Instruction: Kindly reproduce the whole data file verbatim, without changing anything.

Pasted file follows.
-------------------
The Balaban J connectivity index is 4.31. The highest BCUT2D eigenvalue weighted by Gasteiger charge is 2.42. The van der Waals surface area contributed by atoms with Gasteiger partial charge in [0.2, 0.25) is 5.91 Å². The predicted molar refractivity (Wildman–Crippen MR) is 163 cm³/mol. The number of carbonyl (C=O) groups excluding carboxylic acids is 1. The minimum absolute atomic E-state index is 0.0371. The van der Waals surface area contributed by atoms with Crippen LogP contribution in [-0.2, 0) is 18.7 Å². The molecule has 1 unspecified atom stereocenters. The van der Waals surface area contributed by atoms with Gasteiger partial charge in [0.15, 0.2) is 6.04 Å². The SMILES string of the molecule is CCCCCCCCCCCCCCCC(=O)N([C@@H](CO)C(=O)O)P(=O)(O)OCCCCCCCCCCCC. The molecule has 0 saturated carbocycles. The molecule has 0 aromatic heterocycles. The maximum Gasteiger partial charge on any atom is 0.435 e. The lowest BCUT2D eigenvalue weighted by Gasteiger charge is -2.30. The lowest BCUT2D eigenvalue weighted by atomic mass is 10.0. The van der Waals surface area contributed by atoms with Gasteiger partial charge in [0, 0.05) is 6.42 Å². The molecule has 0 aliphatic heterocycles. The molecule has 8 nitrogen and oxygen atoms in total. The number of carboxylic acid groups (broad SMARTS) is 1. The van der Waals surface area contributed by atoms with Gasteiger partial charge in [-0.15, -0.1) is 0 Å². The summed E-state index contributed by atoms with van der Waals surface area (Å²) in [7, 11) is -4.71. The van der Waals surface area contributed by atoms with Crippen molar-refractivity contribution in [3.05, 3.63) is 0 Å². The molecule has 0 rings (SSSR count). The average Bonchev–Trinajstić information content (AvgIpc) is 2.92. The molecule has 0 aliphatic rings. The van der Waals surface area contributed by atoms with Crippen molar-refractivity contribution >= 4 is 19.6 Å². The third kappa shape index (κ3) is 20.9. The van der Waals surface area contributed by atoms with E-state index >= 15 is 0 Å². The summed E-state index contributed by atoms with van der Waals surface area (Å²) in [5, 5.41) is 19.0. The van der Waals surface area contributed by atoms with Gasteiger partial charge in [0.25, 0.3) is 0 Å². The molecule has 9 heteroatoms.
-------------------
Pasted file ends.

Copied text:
The Balaban J connectivity index is 4.31. The highest BCUT2D eigenvalue weighted by Gasteiger charge is 2.42. The van der Waals surface area contributed by atoms with Gasteiger partial charge in [0.2, 0.25) is 5.91 Å². The predicted molar refractivity (Wildman–Crippen MR) is 163 cm³/mol. The number of carbonyl (C=O) groups excluding carboxylic acids is 1. The minimum absolute atomic E-state index is 0.0371. The van der Waals surface area contributed by atoms with Crippen LogP contribution in [-0.2, 0) is 18.7 Å². The molecule has 1 unspecified atom stereocenters. The van der Waals surface area contributed by atoms with Gasteiger partial charge in [0.15, 0.2) is 6.04 Å². The SMILES string of the molecule is CCCCCCCCCCCCCCCC(=O)N([C@@H](CO)C(=O)O)P(=O)(O)OCCCCCCCCCCCC. The molecule has 0 saturated carbocycles. The molecule has 0 aromatic heterocycles. The maximum Gasteiger partial charge on any atom is 0.435 e. The lowest BCUT2D eigenvalue weighted by Gasteiger charge is -2.30. The lowest BCUT2D eigenvalue weighted by atomic mass is 10.0. The van der Waals surface area contributed by atoms with Gasteiger partial charge in [0, 0.05) is 6.42 Å². The molecule has 0 aliphatic heterocycles. The molecule has 8 nitrogen and oxygen atoms in total. The number of carboxylic acid groups (broad SMARTS) is 1. The van der Waals surface area contributed by atoms with Gasteiger partial charge in [-0.15, -0.1) is 0 Å². The summed E-state index contributed by atoms with van der Waals surface area (Å²) in [7, 11) is -4.71. The van der Waals surface area contributed by atoms with Crippen molar-refractivity contribution in [3.05, 3.63) is 0 Å². The molecule has 0 rings (SSSR count). The average Bonchev–Trinajstić information content (AvgIpc) is 2.92. The molecule has 0 aliphatic rings. The van der Waals surface area contributed by atoms with Crippen molar-refractivity contribution >= 4 is 19.6 Å². The third kappa shape index (κ3) is 20.9. The van der Waals surface area contributed by atoms with E-state index >= 15 is 0 Å². The summed E-state index contributed by atoms with van der Waals surface area (Å²) in [5, 5.41) is 19.0. The van der Waals surface area contributed by atoms with Gasteiger partial charge in [0.25, 0.3) is 0 Å². The molecule has 9 heteroatoms.